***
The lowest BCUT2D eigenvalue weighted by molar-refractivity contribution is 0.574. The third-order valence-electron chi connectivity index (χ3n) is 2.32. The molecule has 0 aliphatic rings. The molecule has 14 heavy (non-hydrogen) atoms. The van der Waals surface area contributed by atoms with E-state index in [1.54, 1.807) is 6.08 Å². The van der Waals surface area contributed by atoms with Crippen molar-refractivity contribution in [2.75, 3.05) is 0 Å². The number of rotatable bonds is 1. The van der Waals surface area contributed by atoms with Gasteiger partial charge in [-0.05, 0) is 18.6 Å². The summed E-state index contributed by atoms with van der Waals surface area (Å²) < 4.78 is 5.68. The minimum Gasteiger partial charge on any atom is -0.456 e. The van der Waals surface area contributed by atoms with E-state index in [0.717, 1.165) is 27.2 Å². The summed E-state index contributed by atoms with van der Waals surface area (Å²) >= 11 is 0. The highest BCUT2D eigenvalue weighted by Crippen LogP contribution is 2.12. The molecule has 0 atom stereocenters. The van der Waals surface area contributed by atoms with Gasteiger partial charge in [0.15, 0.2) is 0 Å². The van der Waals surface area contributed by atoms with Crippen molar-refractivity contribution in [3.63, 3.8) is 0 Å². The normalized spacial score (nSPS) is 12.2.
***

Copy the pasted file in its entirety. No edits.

The lowest BCUT2D eigenvalue weighted by molar-refractivity contribution is 0.574. The third-order valence-electron chi connectivity index (χ3n) is 2.32. The molecule has 0 aliphatic rings. The molecule has 14 heavy (non-hydrogen) atoms. The van der Waals surface area contributed by atoms with E-state index in [1.54, 1.807) is 6.08 Å². The van der Waals surface area contributed by atoms with Crippen molar-refractivity contribution in [2.75, 3.05) is 0 Å². The number of rotatable bonds is 1. The van der Waals surface area contributed by atoms with Gasteiger partial charge in [-0.05, 0) is 18.6 Å². The summed E-state index contributed by atoms with van der Waals surface area (Å²) < 4.78 is 5.68. The minimum Gasteiger partial charge on any atom is -0.456 e. The van der Waals surface area contributed by atoms with E-state index in [0.717, 1.165) is 27.2 Å². The summed E-state index contributed by atoms with van der Waals surface area (Å²) >= 11 is 0. The highest BCUT2D eigenvalue weighted by Crippen LogP contribution is 2.12. The molecule has 0 atom stereocenters. The van der Waals surface area contributed by atoms with Gasteiger partial charge in [0.15, 0.2) is 0 Å². The van der Waals surface area contributed by atoms with Crippen molar-refractivity contribution in [3.63, 3.8) is 0 Å². The normalized spacial score (nSPS) is 12.2.